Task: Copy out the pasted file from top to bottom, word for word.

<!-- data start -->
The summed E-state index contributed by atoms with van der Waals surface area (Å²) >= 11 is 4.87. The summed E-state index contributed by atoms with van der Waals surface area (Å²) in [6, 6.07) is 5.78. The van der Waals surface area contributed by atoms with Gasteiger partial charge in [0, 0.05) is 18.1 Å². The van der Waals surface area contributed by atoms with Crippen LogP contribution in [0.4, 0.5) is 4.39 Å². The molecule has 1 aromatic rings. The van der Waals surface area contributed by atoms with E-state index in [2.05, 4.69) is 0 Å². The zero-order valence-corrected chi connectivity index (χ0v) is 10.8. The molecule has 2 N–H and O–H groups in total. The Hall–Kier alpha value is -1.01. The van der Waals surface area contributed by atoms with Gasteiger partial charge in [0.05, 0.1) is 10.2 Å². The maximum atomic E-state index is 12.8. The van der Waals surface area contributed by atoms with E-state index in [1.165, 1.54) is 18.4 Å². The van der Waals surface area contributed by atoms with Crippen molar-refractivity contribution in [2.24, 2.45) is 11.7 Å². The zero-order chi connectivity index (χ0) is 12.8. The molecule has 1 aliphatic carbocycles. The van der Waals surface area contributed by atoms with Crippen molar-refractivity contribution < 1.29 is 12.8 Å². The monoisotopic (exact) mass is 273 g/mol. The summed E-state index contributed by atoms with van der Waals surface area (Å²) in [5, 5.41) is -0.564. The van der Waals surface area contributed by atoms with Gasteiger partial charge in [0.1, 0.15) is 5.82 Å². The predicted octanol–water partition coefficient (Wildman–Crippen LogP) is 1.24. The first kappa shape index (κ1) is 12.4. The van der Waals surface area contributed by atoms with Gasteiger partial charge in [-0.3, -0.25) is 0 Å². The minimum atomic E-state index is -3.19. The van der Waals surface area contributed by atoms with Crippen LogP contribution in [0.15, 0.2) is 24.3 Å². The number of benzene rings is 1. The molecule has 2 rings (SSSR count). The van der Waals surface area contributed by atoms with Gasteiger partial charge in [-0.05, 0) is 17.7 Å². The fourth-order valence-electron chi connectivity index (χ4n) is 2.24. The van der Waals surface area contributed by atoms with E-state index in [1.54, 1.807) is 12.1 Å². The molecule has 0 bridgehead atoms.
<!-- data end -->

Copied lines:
The summed E-state index contributed by atoms with van der Waals surface area (Å²) >= 11 is 4.87. The summed E-state index contributed by atoms with van der Waals surface area (Å²) in [6, 6.07) is 5.78. The van der Waals surface area contributed by atoms with Gasteiger partial charge in [0, 0.05) is 18.1 Å². The van der Waals surface area contributed by atoms with Crippen LogP contribution in [0.4, 0.5) is 4.39 Å². The molecule has 1 aromatic rings. The van der Waals surface area contributed by atoms with E-state index in [2.05, 4.69) is 0 Å². The zero-order valence-corrected chi connectivity index (χ0v) is 10.8. The molecule has 2 N–H and O–H groups in total. The Hall–Kier alpha value is -1.01. The van der Waals surface area contributed by atoms with Gasteiger partial charge in [0.05, 0.1) is 10.2 Å². The maximum atomic E-state index is 12.8. The van der Waals surface area contributed by atoms with E-state index in [1.165, 1.54) is 18.4 Å². The van der Waals surface area contributed by atoms with Crippen molar-refractivity contribution in [2.24, 2.45) is 11.7 Å². The zero-order chi connectivity index (χ0) is 12.8. The molecule has 1 aliphatic carbocycles. The van der Waals surface area contributed by atoms with Crippen molar-refractivity contribution < 1.29 is 12.8 Å². The monoisotopic (exact) mass is 273 g/mol. The summed E-state index contributed by atoms with van der Waals surface area (Å²) in [5, 5.41) is -0.564. The van der Waals surface area contributed by atoms with Gasteiger partial charge in [0.1, 0.15) is 5.82 Å². The predicted octanol–water partition coefficient (Wildman–Crippen LogP) is 1.24. The first kappa shape index (κ1) is 12.4. The van der Waals surface area contributed by atoms with Gasteiger partial charge in [-0.3, -0.25) is 0 Å². The minimum atomic E-state index is -3.19. The van der Waals surface area contributed by atoms with Crippen LogP contribution in [0.15, 0.2) is 24.3 Å². The number of benzene rings is 1. The molecule has 2 rings (SSSR count). The van der Waals surface area contributed by atoms with Gasteiger partial charge in [-0.05, 0) is 17.7 Å². The fourth-order valence-electron chi connectivity index (χ4n) is 2.24. The van der Waals surface area contributed by atoms with E-state index in [1.54, 1.807) is 12.1 Å². The molecule has 0 bridgehead atoms.